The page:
Along with ‘the nicest lawn on the block’, I don’t think there is much more quintessential of a horticultural competition among neighbors than ‘who can produce the first tomato of the season’. However, it’s only fair if the tomatoes are started at the same time. Some contests could require the participants to grow their plants from seed, while others may be pretty much a free-for-all! Buying a large 1 gallon container with a 2 month old tomato plant in it would definitely give someone an opportunity to be weeks ahead in the competition - just say’n.
My Dad got us boys going in the right direction when starting our gardens. Looking back, it was like Tom Sawyer convincing his friends to help whitewash the fence. Dad had his system down on growing tomato plants. As I recall from decades past, here’s what we were taught and is still my tomato planting routine today:
Row Spacing - We used a 4’ piece of lathe to measure between the rows. This gave us enough room to cultivate the garden before the plants grew too large. It came down to about 3’ between the plants.
Fertilizer - We always used starter fertilizer at planting time at a very specific rate of 2 glugs per gallon. The liquid fertilizer that Dad had us using is no longer available. Today, I use ferti-lome Blooming and Rooting Water Soluble Plant Food at 1 tablespoon per gallon. The high level of phosphorus in Blooming and Rooting develops a strong root system early and sets flower buds as well. During the season, we added a side dressing of ferti-lome Gardener’s Special, applied monthly. We used just a pinch on each plant. It’s the same product today as it was then, because it just works.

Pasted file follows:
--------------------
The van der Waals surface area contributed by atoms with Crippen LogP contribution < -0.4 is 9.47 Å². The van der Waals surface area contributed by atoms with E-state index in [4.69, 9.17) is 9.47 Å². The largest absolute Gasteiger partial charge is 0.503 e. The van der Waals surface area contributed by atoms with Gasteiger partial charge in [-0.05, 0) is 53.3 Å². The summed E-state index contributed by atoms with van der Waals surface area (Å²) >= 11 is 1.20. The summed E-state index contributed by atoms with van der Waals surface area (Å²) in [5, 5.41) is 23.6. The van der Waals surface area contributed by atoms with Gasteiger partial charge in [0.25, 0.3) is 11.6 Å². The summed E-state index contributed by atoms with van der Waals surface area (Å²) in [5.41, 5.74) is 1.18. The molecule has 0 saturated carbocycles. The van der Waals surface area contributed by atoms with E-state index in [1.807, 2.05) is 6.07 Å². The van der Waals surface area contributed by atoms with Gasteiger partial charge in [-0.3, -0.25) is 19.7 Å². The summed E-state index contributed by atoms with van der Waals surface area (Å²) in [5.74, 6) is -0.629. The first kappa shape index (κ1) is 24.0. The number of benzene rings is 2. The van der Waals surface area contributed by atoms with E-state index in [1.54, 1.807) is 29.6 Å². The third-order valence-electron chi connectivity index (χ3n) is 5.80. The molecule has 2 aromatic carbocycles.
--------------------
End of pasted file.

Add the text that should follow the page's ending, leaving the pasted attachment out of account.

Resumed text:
Varieties - We would always plant an assortment of var ieties. My go-to var ieties today are (always) Jet Star, Cherokee Purple, Large Red Cherry, and Early Girl - a great early crop for the competition. Then I’ll walk the tomato display at the store and pick out at least 6 other var ieties just for fun. All of these var ieties are indeterminate var ieties, meaning they will be large growing plants. Determinate var ieties are shorter plants, well suited for containers and small spaces, which I like to use on the patio.
Placement, Mulch & Water - Plant tomatoes in full sun if possible. Mulch with wheat straw and try to keep the foliage dry when watering, or water early in the day to allow the foliage to dry before the nighttime hours.
With dozens of var ieties of tomatoes in stock now, we're ready for you to come pick up some of your old favorites and try something new.
Your friend in the garden,
Owner - Johnson's Garden Center
Gardening is cheaper than therapy, and you get tomatoes.